Earlier this week, Judge Emmet Sullivan formally dropped the charges against former Alaska senator Ted Stevens, thanks to prosecutorial misconduct. And Sullivan also announced that he’s appointed a special prosecutor of his own to investigate contempt charges against the six Justice Department lawyers whose string of missteps — the most serious of which involved withholding key evidence — doomed the case. That misconduct is also the subject of an internal DOJ probe.
Since then, there’s been a tangle of competing claims from all sides. We’ve seen some critics of the Bush administration suggesting that Justice intentionally sabotaged the prosecution, in order to let Stevens, a Republican, off the hook. Meanwhile, some of the more paranoid figures on the right are arguing that the entire prosecution was an (ultimately successful) effort by liberal DOJ bureaucrats to use bogus charges to create a cloud of suspicion around Stevens and thereby win another Senate seat for Democrats.
So it’s worth taking a very quick look at what we know about the backgrounds of the prosecutors in question — call them the “Stevens Six” — who are now being probed for contempt, to try to assess what’s going on here.
The Stevens Six:
1. William Welch II
Welch is the head of the department’s Public Integrity unit, which handles government corruption cases. In 2007, he was given the job after winning local plaudits for his work as a federal prosecutor with the US Attorney’s office in Springfield, Massachusetts, where he led a wide-ranging investigation into corruption in city government. Though Welch did not actively participate in the Stevens trial, he supervised the prosecution team as the head of the PI unit.
The Northampton, Mass native is said to have lobbied to take over the US Attorney job in Springfield — an effort that now appears unlikely to pay off.
2. Brenda Morris
Morris was the lead prosecutor on the Stevens case, and the deputy head of the Public Integrity unit. A Washington DC native who’s said to be “known for her high energy and snap one-liners at trial”, Morris has worked at the unit since 1991, first as a trial attorney, then as the deputy chief for litigation, before being appointed to her current post.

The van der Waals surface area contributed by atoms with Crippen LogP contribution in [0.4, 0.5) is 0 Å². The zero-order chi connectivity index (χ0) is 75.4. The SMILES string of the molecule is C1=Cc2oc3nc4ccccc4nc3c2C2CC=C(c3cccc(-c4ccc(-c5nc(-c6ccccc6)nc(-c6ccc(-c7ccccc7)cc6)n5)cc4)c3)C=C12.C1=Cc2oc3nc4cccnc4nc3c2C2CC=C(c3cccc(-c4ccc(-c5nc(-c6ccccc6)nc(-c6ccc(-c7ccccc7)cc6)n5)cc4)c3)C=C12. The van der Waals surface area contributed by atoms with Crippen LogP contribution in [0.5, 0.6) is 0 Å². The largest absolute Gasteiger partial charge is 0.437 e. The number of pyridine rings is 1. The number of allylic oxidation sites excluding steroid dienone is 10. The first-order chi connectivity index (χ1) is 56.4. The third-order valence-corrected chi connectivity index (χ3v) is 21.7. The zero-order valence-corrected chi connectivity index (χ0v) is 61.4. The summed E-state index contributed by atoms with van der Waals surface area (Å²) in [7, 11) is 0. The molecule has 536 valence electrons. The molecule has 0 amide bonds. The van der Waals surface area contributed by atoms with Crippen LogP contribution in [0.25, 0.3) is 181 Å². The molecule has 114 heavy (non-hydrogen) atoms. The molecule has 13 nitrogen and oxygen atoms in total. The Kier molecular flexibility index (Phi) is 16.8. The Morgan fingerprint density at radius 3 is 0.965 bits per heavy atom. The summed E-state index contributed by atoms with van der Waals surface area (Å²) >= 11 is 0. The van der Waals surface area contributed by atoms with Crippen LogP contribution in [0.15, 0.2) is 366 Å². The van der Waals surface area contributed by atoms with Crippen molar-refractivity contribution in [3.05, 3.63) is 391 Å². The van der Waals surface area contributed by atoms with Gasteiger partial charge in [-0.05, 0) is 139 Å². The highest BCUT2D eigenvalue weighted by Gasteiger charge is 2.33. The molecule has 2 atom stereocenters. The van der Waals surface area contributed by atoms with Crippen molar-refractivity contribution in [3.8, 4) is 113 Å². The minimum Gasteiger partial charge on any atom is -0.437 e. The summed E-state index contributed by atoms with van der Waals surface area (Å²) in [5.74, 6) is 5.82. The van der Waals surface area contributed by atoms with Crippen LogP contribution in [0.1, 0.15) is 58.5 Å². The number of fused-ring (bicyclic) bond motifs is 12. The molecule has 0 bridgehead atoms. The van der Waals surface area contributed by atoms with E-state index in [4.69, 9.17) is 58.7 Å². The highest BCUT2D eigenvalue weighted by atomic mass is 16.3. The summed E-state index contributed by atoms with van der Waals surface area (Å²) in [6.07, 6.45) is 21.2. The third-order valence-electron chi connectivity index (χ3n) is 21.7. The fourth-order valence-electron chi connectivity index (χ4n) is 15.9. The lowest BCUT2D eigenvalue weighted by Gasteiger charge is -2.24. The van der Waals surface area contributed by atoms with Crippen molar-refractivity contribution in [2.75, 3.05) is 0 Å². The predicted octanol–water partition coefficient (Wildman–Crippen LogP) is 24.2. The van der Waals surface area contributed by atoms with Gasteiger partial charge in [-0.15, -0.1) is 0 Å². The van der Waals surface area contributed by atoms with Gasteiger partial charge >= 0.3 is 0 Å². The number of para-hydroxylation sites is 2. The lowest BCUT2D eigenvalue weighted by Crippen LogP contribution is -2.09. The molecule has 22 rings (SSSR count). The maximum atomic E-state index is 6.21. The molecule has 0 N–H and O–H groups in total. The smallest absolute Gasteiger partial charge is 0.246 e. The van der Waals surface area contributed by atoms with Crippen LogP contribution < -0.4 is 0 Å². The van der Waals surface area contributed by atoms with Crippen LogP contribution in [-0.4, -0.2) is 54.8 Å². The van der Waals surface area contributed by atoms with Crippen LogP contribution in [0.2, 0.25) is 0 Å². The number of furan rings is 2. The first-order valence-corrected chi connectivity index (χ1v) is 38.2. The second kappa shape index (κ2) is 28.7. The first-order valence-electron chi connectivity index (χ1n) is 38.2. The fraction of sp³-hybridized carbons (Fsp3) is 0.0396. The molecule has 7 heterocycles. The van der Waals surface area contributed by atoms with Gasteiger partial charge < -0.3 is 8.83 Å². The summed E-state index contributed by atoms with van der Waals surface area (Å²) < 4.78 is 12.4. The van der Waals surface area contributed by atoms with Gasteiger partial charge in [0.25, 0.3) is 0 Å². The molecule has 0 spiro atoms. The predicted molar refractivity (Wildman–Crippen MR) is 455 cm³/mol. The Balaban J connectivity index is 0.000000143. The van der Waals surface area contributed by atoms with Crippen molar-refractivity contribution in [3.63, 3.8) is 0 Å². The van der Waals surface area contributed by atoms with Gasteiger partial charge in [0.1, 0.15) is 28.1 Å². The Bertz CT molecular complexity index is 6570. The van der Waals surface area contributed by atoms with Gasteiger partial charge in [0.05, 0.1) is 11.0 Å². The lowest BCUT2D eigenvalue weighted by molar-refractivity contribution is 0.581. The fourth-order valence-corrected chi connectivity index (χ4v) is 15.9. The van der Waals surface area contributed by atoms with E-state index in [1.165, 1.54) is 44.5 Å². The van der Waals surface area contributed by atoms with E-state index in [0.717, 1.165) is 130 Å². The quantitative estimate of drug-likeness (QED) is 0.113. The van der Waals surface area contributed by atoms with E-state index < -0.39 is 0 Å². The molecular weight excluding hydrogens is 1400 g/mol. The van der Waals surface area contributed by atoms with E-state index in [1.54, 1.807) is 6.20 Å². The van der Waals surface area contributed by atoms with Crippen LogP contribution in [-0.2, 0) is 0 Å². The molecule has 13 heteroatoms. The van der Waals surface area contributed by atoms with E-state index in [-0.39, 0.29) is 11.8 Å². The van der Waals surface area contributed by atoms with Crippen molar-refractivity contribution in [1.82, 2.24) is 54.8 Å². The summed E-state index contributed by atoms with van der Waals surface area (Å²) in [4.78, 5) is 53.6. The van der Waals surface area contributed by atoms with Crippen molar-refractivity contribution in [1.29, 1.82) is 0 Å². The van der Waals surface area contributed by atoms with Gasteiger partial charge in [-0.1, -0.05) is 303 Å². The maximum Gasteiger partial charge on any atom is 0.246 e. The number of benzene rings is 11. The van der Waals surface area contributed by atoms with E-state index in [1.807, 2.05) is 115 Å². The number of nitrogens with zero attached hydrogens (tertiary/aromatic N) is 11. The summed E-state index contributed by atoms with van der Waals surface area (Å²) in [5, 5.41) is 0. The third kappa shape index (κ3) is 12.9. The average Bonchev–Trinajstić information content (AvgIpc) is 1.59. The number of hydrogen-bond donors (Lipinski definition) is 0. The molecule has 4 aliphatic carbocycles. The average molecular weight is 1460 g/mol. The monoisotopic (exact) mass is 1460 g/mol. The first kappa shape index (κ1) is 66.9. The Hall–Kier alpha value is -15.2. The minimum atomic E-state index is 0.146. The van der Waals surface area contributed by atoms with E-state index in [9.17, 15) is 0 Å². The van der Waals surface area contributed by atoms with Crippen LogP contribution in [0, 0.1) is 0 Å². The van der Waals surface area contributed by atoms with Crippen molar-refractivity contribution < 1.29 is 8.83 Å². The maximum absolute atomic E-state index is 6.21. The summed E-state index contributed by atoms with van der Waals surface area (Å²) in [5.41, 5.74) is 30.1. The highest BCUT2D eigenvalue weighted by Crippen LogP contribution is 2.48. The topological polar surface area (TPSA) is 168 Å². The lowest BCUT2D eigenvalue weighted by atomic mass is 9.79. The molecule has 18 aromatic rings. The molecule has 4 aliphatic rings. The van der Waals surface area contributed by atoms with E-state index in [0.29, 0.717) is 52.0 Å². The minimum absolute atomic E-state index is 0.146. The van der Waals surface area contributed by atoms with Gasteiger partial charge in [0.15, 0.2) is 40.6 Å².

Morris’ assignment as lead prosecutor on the case — just days before Stevens was indicted — reportedly rankled some of the Alaska-based prosecutors who had built the case, as well as Welch himself. But the objections were dismissed by Matthew Friedrich, then the head of the department’s criminal division, and his deputy, Rita Galvin. Critics of the move say valuable time was wasted bringing Morris up to speed on the details of the case.
3. Nicholas Marsh
Marsh is a trial attorney with the Public Integrity unit, which he joined in 2004, after spending the previous two years at Hale and Dorr in New York. Soon after joining the department, he was dispatched to Alaska as part of the wide-ranging probe into corruption in Alaskan politics. As part of that effort — and along with Sullivan, Bottini, and Goeke — Marsh helped successfully prosecute seven one-time Alaska lawmakers and lobbyists for corruption. He reportedly had reservations about the decision to put Morris in charge of the Stevens prosecution.
4. Edward Sullivan
Sullivan, another trial attorney, came to the PI unit in 2006 from DOJ’s Commercial Litigation Branch. He teamed with Marsh and the others on the Alaska prosecutions, and also is reported to have objected to the Morris decision.
5. and 6. Joseph Bottini and James Goeke
Assistant U.S. Attorneys in the Alaska office, Bottini and Goeke played major roles in the succcessful prosecutions of Alaska lawmakers and lobbyists.
In other words, these are by and large career prosecutors, none of whom have obvious records of political activism on either side. These were serious missteps by veterans who should have known better — and an independent prosecutor will determine whether they were deliberate enough to qualify as contempt. But by all appearances, they were the product of incompetence, poor oversight, turf wars, and an overzealous approach to the job, which led them to run roughshod over established legal procedure — rather than of the overt politicization we saw, for instance, in the US Attorney firings scandal.
Perhaps the case is a good reminder, then, that for Attorney General Eric Holder, fixing that politicization won’t in itself fix all the problems of the Bush Justice Department.